Chernowcy, 1956

Hanna leads her six-year-old grandson
down a deserted town street
going who knows where.

Early morning. Low clouds.
Vacant windows--except for one,
with a white curtain
with two wide black
parallel stripes
along the bottom edge.

The wind drags on the linen,
unravelling it into a white streamer
of improbable length
that touches the face of the frightened child,
who tries to burrow into the wall,
looking down at
grey square slabs,
grass stabbing through the cracks,
red rhombic "soldier" bugs
with Aztec-painted shells
that skitter to and fro.

Grandmother and grandson
go down a crooked sidestreet
named after Klara Tsetkin;
they turn left onto a square,
where there is a theater
built on bones--
standing over the bulldozed site
of the old Jewish cemetery.

The year before, its east wall
shook and sank--
the dead, reminding us of them--
a last reminder, most likely.

Restored expeditiously,
the building stands foursquare.

Grandmother and grandson go on
and the white linen keeps unravelling,
an imperceptible wind tossing it up and down,
shaking the limbs of the trees.

Here, something is not right;
the limbs toss in sundry directions,
as if there is a special wind for each,
or each responds to the breath of wind
in its own way.

. . . all is vanity
and a chasing after wind.

The two cross the street;
Grandmother Hanna stumbles,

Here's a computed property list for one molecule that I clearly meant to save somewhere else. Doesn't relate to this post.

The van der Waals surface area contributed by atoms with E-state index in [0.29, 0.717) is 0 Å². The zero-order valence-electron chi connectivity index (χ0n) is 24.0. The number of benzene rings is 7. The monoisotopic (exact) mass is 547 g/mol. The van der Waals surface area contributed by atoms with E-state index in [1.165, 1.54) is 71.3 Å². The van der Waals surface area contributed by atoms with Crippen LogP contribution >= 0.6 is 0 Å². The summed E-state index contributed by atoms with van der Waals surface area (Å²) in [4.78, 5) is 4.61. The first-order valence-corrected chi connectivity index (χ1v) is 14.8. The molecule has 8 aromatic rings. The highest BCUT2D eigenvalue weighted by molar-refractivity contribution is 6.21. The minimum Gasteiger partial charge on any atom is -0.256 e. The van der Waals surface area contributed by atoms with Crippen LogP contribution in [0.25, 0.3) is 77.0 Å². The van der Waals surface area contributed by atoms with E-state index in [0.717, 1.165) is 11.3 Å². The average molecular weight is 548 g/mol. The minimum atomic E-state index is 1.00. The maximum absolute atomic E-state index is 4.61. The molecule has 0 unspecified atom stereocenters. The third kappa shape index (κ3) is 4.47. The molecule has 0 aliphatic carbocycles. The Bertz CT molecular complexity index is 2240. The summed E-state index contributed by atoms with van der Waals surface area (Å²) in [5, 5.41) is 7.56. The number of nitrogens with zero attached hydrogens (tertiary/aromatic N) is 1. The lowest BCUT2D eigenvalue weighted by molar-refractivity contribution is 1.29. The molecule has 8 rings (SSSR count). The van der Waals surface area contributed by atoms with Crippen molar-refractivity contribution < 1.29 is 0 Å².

dislodging one of the cobbles,
opening a square inspection port
to the underground domain.

The boy bends over the hole
seeing something resembling
a night sky, thick with stars,
that he imagines are the opened
eyes of millions of sleepers
who see in their dreams
something even stranger
or more fearsome
than what he sees himself.

Forty-one years later
a grizzled, stooped man
who once was a child
read this fragment
to a slender woman.

She said,
"Is it possible
you can't be honest,
even when you interpret dreams?"

He shook his head, said,
"Actually, it was just
two lights in the square black hole,

and the voice of Grandmother
(or some other loud, clear voice)
said, 'It's a corpse. Look--
see the burning eyes?
He has seen the devil.'"

* * * * *

Later, he remembers
another recent dream
where he, together with a stranger,
black as tar in a grey cloak,
with a face slightly mishapen
by a spiteful sneer,
walks along a dusty Odessa street
toward the nearby Peresypsky bridge,
passing a house where at some time or other
his parents lived,
and where someone else
must be living now.

© 1996 Boris Khersonsky. All rights reserved.
Translation by Ruth Kreuzer and Dale Hobson.